In on Act: Rodric David at Thunder Studios.

In on Act: Rodric David at Thunder Studios. Photo by Ringo Chiu.

Rodric David runs a sprawling independent production facility in Long Beach. Set on six acres, Thunder Studios hosts shoots for commercials, films and TV shows. A week’s work at one of the site’s 20 soundstages can bring him as much as $100,000.

He leased the facility a year ago and has found the business to be “very profitable.” But now, he wants to get into independent film production. However, he’s taking an unusual approach.

The plan is to allow independent producers to use his facilities and connections – as well as the services of a postproduction firm – for no out-of-pocket cost. In exchange, his company will take ownership stakes in the films. The initiative is called Thunder Funder.

“Our future is producing our own content,” David said. “I don’t want to be restricted by four walls and a ceiling.”

It’s the latest venture for David, an Australian native who first came to Los Angeles two decades ago to study acting at USC. Among others: a partnership with Middle Eastern power players that went wrong to the point of landing him in an Abu Dhabi holding cell.

Thunder Funder is taking its first round of script submissions through August for a fee of $300. Selected projects will get access to production facilities and equipment at Thunder Studios as well as postproduction work from Westwood’s Pace Pictures. David said there also will be distribution help from Cassian Elwes, who was involved with recent hit indie films “The Butler” and “Dallas Buyers Club.” Elwes did not respond to a request for comment.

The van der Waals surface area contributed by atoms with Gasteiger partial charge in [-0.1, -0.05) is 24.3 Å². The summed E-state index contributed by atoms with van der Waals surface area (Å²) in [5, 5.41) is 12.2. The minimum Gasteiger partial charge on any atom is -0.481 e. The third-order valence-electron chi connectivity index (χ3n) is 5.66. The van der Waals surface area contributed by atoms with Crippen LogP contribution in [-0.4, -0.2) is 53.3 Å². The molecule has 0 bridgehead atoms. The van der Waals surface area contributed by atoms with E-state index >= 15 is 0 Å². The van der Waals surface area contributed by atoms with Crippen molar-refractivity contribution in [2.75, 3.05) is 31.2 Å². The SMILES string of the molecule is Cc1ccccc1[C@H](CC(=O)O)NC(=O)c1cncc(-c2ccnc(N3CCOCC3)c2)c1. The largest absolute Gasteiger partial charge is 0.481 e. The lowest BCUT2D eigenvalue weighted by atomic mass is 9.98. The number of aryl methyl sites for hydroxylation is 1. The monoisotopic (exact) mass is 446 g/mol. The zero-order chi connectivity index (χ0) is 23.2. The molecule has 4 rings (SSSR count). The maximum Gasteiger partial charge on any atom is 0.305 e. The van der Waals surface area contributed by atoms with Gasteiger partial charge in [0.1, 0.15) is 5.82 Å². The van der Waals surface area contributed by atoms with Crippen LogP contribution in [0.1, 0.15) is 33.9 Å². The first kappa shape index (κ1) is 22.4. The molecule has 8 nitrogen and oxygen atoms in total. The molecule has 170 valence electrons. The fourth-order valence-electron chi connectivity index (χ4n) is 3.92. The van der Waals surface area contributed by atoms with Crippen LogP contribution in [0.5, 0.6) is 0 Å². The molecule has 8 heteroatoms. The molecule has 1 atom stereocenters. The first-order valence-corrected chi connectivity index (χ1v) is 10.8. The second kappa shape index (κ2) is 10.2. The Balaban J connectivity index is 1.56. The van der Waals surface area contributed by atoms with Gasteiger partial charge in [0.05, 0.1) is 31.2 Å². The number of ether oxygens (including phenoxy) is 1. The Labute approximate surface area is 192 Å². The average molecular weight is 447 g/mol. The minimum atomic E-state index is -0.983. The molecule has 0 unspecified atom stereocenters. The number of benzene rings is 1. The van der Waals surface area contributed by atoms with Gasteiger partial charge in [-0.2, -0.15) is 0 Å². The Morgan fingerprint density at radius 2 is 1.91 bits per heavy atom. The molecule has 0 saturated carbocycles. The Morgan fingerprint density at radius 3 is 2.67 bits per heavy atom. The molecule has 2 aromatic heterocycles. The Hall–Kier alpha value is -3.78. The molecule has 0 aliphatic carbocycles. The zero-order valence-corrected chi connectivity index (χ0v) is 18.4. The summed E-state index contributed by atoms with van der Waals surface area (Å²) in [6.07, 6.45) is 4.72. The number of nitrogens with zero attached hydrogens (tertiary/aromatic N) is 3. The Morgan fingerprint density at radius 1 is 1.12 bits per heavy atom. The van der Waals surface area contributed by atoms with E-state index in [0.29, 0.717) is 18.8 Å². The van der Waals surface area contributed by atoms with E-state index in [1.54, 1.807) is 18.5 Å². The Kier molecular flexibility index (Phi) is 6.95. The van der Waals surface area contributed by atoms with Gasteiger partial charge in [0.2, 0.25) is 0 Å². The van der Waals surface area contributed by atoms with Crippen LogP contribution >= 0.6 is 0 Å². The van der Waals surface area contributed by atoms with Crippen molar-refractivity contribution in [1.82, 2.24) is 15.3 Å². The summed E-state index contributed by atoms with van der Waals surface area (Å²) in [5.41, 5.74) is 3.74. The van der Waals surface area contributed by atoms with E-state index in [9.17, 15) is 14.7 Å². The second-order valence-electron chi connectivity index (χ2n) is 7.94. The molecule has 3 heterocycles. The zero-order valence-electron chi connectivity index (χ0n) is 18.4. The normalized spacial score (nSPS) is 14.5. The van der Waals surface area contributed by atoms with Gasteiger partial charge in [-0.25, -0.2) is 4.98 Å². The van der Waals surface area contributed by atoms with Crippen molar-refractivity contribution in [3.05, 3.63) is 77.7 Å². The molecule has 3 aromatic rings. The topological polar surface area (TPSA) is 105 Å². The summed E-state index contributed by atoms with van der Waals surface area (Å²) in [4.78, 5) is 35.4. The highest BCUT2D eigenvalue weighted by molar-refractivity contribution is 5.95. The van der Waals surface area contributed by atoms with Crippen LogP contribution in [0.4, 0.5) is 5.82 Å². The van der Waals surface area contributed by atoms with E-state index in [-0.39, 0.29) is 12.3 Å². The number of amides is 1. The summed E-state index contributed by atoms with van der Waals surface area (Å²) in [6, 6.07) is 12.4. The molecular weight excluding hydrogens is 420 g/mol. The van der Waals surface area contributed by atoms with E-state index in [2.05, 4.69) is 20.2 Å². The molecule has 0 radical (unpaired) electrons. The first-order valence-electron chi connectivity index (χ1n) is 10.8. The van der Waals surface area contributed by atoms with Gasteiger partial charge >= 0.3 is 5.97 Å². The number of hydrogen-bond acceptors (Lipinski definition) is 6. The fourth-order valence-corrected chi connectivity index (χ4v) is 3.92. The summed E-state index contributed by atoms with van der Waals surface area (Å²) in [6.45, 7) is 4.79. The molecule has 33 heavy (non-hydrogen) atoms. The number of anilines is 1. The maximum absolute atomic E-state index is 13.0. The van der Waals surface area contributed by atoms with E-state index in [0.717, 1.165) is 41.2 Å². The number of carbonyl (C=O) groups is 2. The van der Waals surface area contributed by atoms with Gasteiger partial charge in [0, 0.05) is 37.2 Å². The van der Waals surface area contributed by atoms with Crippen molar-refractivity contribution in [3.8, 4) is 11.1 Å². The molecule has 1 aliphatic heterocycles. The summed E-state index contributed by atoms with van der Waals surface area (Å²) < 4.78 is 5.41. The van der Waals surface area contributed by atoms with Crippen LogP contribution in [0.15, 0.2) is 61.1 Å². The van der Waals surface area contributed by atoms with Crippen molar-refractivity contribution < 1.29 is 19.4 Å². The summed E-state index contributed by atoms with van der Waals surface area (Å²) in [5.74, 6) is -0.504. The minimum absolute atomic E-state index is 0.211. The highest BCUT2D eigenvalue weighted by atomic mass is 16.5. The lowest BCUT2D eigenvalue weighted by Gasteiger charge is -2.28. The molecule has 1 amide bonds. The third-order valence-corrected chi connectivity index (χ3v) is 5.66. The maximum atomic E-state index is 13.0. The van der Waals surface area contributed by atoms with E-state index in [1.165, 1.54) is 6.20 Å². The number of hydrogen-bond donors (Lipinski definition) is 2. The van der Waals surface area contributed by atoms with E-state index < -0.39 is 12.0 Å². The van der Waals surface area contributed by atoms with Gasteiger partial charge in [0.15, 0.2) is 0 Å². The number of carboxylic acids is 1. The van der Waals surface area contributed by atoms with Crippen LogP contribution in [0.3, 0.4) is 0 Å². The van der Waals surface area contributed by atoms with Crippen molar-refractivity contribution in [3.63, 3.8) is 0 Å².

Under the plan, up to 12 filmmakers each year will get as much as $1 million each from Thunder Funder in production and postproduction services in exchange for varying stakes in the project.

Also, David is executive producing additional projects under a separate Thunder shingle. It’s an ambitious workload for a Hollywood newcomer. But David isn’t just any Hollywood newcomer.

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David grew up in Sydney, the great-grandson of Lebanese emigrants. His father, John David, ran the family business, a grocery and wholesale distribution firm.

Rodric David was fond of American TV shows growing up – especially “M.A.S.H.” and “CHiPs” – and his interest in entertainment brought him to USC, where he earned his theater degree in 1993. But instead of pursuing an acting career, he went to work for his family’s grocery business in Malaysia, then built a construction and development company in Sydney.

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